So Labour want to undo the damage. Bring the contracts back into the NHS, give is a boost in funding each year to help it get back on its feet, reintroduce nursing bursaries and recruit more doctors, so we can our NHS back.

So if you want to make this election about anything – make it about saving our NHS.

Because, giving our healthcare budgets to private companies that put profit before people is just plain stupid. In my opinion.

GE2019: Universal Basic Income

GE2019: Universal Basic Income

In the run up to the General Election on 12th December I want to look at different Labour policies to explore what it is that Labour is offering. Labour’s policies will transform the country and their plans are fully costed. They know their plans are achievable, realistic and affordable.

So today I want to talk about Universal Basic Income.

Again, this is a policy that really excites me because as a self employed person I don’t have a regular income, some months I might do well, other months I’m struggling to pay the bills. Unfortunately there is no income support for freelancers who have a bad few months, we just have to struggle and hope for the best.

A universal basic income will mean that every single person, regardless of their employment status, will be given a payment every month. It won’t be conditional on anything, nor will it be reduced in relation to the amount of money you earn through any employment.

Sounds a bit mad, but imagine the impact that could have on people’s lives.

For unemployed people, freelancers, gig economy workers this means having a guaranteed regular income every month that will ensure they can cover their basic outgoings. How freeing that would be for the beautiful dreamers wanting to pursue their creative talents. It would give people hope, improve self esteem and boost motivation.

Alongside another policy proposal – the 4 day working week – universal basic income would give people the chance to have more free time, reducing stress and anxiety caused by working long hours. And if people are able to work less hours, that will increase job opportunities as full time roles become job shares.

I went self employed after redundancy. I’d always wanted to work for myself but hadn’t had the guts to give up a regular salary. I turned my redundancy into a positive by seeing it as an opportunity to go self employed. But so many people are stuck in jobs they hate, which impacts their mental health, sense of motivation and feeling of fulfillment. A universal basic income will give people a real choice, a chance to cut down their employment hours to return to education, retrain or pursue their ambitions.

John McDonnell recently visited Liverpool to discuss his vision and promised that when Labour is in government, Liverpool will be one of the pilot cities for Universal Basic Income. I can’t wait!

GE2019: A National Education Service

GE2019: A National Education Service

In the run up to the General Election on 12th December I want to look at different Labour policies to explain what it is that Labour is offering. Labour’s policies will transform the country and their plans are fully costed. They know their plans are achievable, realistic and affordable.

So today I want to talk about The National Education Service.

This policy really excited me when I heard about it a few months ago. The education equivalent of the NHS – free education for all from cradle to grave.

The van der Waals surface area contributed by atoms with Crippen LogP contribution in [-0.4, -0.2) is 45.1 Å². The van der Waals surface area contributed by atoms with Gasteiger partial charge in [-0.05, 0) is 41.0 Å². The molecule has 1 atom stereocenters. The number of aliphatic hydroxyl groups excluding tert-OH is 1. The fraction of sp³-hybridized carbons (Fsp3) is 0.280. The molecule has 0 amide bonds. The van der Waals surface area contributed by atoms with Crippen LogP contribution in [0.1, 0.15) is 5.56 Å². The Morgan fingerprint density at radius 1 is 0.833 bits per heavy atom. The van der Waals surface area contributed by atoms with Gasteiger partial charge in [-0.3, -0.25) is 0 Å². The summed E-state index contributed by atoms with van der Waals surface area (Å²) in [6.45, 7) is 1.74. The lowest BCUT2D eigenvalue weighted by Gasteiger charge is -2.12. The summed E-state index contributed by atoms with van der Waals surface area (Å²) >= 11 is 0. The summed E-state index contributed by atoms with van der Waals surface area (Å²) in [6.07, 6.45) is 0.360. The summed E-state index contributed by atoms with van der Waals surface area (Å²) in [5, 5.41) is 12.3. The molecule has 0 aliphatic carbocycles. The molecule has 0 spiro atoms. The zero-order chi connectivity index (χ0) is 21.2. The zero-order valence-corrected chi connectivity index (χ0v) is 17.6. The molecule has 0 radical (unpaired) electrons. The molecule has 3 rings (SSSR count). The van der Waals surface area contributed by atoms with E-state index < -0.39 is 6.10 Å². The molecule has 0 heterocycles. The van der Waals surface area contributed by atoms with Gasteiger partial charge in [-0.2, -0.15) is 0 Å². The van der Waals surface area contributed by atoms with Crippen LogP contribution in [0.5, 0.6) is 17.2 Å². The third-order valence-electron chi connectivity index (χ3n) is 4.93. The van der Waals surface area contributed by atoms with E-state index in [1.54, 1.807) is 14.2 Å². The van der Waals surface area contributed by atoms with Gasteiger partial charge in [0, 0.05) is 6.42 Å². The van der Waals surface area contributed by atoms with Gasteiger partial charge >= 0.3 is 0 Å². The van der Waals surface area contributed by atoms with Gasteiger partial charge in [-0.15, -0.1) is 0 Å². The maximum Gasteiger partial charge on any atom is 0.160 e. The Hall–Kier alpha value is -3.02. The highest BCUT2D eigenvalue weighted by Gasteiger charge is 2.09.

I mean, just WOW!

To give some context to my excitement, back in 2007 I started working for VOLA – A voluntary sector learning consortium in Merseyside. As a members organisation made up of voluntary sector learning providers, VOLA bids for large education grants and contracts on behalf of its members. So where a small charity which reaches a very local neighbourhood is too small to bid in to, for example, million pound pots of European funding, the consortium, which could reach the whole of Merseyside through its members, can. And does. In fact in the last 12 years, VOLA has secured £18 million for the Liverpool City Region in terms of learning grants and as a result supported the growth of many small charities and social enterprises across the region.

My role was communications. I kept our membership informed of changes in curriculum, changes in education policy, I organised events, managed the website and newsletters.

Part of my role involved me being the Adult Learners’ Week Co-ordinator for Merseyside, encouraging people across the City to take part in informal learning. I worked with organisations, learning providers and businesses to promote learning in all its glory – from degrees, professional qualifications to informal courses and hobbies.

I’ve never stopped learning. I’m always signing up for new classes, or downloading online courses. Or just joining groups and learning from peers. I even studied and earned a teaching qualification so I could run my own classes.

I was made redundant in 2011 following funding cuts after the coalition government came to power and I watched adult learning decline. I also listened to the parents and teachers we’ve engaged with since starting Little Sandbox and have heard about the issues facing schools. It’s fair to say that education for all has suffered. But the knock on effect of cuts to the adult education budget is far reaching. No informal adult learning, means no social opportunities, a rise in mental health issues and people being held back from learning new skills for work.

So The National Education Service is a promise from the Labour party that I am very excited to support… and a service I will no doubt make use of for many years to come.